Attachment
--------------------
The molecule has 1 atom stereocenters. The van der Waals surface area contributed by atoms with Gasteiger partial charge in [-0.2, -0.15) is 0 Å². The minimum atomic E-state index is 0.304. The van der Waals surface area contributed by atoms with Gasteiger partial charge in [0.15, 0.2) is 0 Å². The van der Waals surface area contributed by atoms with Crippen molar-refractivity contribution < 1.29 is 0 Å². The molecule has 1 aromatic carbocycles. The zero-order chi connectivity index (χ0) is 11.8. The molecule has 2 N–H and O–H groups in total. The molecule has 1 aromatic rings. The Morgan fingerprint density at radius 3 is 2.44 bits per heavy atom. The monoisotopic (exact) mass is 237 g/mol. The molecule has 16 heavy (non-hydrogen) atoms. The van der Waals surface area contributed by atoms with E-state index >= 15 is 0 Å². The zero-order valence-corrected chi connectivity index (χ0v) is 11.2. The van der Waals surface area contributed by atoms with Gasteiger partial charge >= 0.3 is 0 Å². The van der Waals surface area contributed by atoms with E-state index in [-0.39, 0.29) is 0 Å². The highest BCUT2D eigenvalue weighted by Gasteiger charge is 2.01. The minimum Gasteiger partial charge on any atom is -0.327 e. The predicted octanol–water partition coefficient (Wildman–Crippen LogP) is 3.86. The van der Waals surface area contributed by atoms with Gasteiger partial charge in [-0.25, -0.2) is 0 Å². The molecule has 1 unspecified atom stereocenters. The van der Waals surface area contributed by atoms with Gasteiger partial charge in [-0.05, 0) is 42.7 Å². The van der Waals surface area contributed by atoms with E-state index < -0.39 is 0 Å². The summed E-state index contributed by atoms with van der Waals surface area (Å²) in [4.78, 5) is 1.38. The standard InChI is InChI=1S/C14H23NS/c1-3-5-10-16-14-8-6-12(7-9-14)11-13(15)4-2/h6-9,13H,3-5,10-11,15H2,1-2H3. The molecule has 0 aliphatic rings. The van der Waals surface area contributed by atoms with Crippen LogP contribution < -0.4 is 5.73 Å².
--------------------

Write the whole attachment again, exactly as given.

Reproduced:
The molecule has 1 atom stereocenters. The van der Waals surface area contributed by atoms with Gasteiger partial charge in [-0.2, -0.15) is 0 Å². The minimum atomic E-state index is 0.304. The van der Waals surface area contributed by atoms with Gasteiger partial charge in [0.15, 0.2) is 0 Å². The van der Waals surface area contributed by atoms with Crippen molar-refractivity contribution < 1.29 is 0 Å². The molecule has 1 aromatic carbocycles. The zero-order chi connectivity index (χ0) is 11.8. The molecule has 2 N–H and O–H groups in total. The molecule has 1 aromatic rings. The Morgan fingerprint density at radius 3 is 2.44 bits per heavy atom. The monoisotopic (exact) mass is 237 g/mol. The molecule has 16 heavy (non-hydrogen) atoms. The van der Waals surface area contributed by atoms with E-state index >= 15 is 0 Å². The zero-order valence-corrected chi connectivity index (χ0v) is 11.2. The van der Waals surface area contributed by atoms with Gasteiger partial charge >= 0.3 is 0 Å². The van der Waals surface area contributed by atoms with E-state index in [-0.39, 0.29) is 0 Å². The highest BCUT2D eigenvalue weighted by Gasteiger charge is 2.01. The minimum Gasteiger partial charge on any atom is -0.327 e. The predicted octanol–water partition coefficient (Wildman–Crippen LogP) is 3.86. The van der Waals surface area contributed by atoms with Gasteiger partial charge in [-0.25, -0.2) is 0 Å². The molecule has 1 unspecified atom stereocenters. The van der Waals surface area contributed by atoms with Gasteiger partial charge in [-0.05, 0) is 42.7 Å². The van der Waals surface area contributed by atoms with E-state index < -0.39 is 0 Å². The summed E-state index contributed by atoms with van der Waals surface area (Å²) in [4.78, 5) is 1.38. The standard InChI is InChI=1S/C14H23NS/c1-3-5-10-16-14-8-6-12(7-9-14)11-13(15)4-2/h6-9,13H,3-5,10-11,15H2,1-2H3. The molecule has 0 aliphatic rings. The van der Waals surface area contributed by atoms with Crippen LogP contribution < -0.4 is 5.73 Å².